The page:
Michael Jackson's Doctor Meets With Police

Dr. Conrad Murray was 'cooperative and provided information which will aid the investigation,' police say in statement.

[artist id="1102"]Michael Jackson[/artist]'s cardiologist, Dr. Conrad Murray, met with detectives for three hours in Los Angeles on Saturday and provided information that will help with the investigation into the singer's death, the Los Angeles Police Department said in a statement, according to CNN. The doctor may have been the last person to see Jackson alive.

"Dr. Conrad Murray, the physician who was with Michael Jackson at the time of his collapse, voluntarily contacted the Los Angeles Police Department," the statement said.

"Detectives assigned to Robbery-Homicide Division met with Dr. Murray and conducted an extensive interview. Dr. Murray was cooperative and provided information which will aid the investigation."

On Friday, the Los Angeles County Coroner's Office announced at a press conference that a determination of the cause of the singer's death following his autopsy had been deferred pending further tests. The Los Angeles Times, citing "sources familiar with the case," reported late Saturday that Jackson's family hired a private pathologist who completed a second autopsy on the singer's body.

The department had been seeking to speak again with Murray after conferring with him briefly on Thursday after Jackson's death. The Reverend Jesse Jackson spoke with reporters on Saturday and said that the Jackson family wished to speak with the doctor as well, but had been unable to reach him.

"The routine inquiry is now an investigation," Jesse Jackson said, according to CNN. "[The Jackson family] didn't know the doctor. ... He should have met with the family, given them comfort on the last hours of their son."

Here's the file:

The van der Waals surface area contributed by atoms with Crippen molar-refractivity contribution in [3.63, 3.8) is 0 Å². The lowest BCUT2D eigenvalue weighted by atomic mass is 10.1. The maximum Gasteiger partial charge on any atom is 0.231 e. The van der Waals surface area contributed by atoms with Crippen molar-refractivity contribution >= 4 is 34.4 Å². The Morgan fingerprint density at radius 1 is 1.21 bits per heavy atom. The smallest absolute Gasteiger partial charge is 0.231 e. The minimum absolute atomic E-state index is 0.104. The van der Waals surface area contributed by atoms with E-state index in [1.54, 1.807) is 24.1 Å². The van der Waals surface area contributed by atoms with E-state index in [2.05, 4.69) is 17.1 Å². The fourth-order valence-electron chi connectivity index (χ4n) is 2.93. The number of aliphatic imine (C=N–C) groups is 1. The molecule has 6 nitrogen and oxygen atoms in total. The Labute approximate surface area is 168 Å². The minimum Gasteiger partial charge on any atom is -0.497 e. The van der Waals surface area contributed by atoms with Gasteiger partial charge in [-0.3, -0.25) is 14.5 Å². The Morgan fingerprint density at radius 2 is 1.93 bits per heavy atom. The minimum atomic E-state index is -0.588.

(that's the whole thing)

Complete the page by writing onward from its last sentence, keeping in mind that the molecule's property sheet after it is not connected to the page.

Murray's lawyer said earlier that the doctor was willing to cooperate. "It's a human tragedy and he's upset obviously over the loss of Mr. Jackson. But he is not a suspect in the death of Mr. Jackson," Matthew Alford said.

Detectives impounded Murray's car, which was parked at Jackson's rented home, because it may contain evidence related to the singer's death, including prescription medications. Police have not released information on what was found in the car.

Coroner's officials said Jackson had been using prescription drugs, and the investigation is examining whether he overdosed. A law enforcement source told the Los Angeles Times there was "no red flag" and "no smoking gun" revealed in the interview to suggest criminal wrongdoing or the possible cause of death. Media reports have speculated that Jackson was using Demerol and/ or morphine in the weeks leading up to his death, but no official statement has been made and the coroner's office's toxicology reports will not be available for several weeks. The singer was reported to have struggled with prescription medications and reportedly entered rehab during the 1990s. In 2007, Jackson settled a lawsuit filed by a Beverly Hills pharmacy that claimed he owed more than $100,000 for prescription drugs over a two-year period, according to The Associated Press.

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